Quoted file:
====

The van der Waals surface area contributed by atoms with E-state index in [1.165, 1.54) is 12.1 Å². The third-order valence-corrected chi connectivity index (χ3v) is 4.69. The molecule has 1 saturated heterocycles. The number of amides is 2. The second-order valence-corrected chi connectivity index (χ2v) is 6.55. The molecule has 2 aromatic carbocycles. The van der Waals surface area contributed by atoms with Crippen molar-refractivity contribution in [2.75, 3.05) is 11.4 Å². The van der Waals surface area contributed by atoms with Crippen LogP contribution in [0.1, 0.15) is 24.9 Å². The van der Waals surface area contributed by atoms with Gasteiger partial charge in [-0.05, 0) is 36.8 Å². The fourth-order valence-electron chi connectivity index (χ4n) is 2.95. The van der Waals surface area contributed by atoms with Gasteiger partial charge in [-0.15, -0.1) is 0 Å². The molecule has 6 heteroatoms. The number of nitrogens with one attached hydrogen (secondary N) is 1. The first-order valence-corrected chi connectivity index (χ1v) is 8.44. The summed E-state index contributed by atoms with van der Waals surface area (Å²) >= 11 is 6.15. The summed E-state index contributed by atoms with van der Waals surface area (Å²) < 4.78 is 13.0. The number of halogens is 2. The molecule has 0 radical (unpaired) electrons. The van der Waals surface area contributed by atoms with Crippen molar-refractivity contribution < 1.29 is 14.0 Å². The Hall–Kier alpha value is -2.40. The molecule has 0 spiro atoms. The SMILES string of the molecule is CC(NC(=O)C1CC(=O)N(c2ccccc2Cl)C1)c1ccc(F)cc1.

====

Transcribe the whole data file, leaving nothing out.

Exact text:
The van der Waals surface area contributed by atoms with E-state index in [1.165, 1.54) is 12.1 Å². The third-order valence-corrected chi connectivity index (χ3v) is 4.69. The molecule has 1 saturated heterocycles. The number of amides is 2. The second-order valence-corrected chi connectivity index (χ2v) is 6.55. The molecule has 2 aromatic carbocycles. The van der Waals surface area contributed by atoms with Crippen molar-refractivity contribution in [2.75, 3.05) is 11.4 Å². The van der Waals surface area contributed by atoms with Crippen LogP contribution in [0.1, 0.15) is 24.9 Å². The van der Waals surface area contributed by atoms with Gasteiger partial charge in [-0.05, 0) is 36.8 Å². The fourth-order valence-electron chi connectivity index (χ4n) is 2.95. The van der Waals surface area contributed by atoms with Gasteiger partial charge in [-0.15, -0.1) is 0 Å². The molecule has 6 heteroatoms. The number of nitrogens with one attached hydrogen (secondary N) is 1. The first-order valence-corrected chi connectivity index (χ1v) is 8.44. The summed E-state index contributed by atoms with van der Waals surface area (Å²) >= 11 is 6.15. The summed E-state index contributed by atoms with van der Waals surface area (Å²) < 4.78 is 13.0. The number of halogens is 2. The molecule has 0 radical (unpaired) electrons. The van der Waals surface area contributed by atoms with Crippen molar-refractivity contribution < 1.29 is 14.0 Å². The Hall–Kier alpha value is -2.40. The molecule has 0 spiro atoms. The SMILES string of the molecule is CC(NC(=O)C1CC(=O)N(c2ccccc2Cl)C1)c1ccc(F)cc1.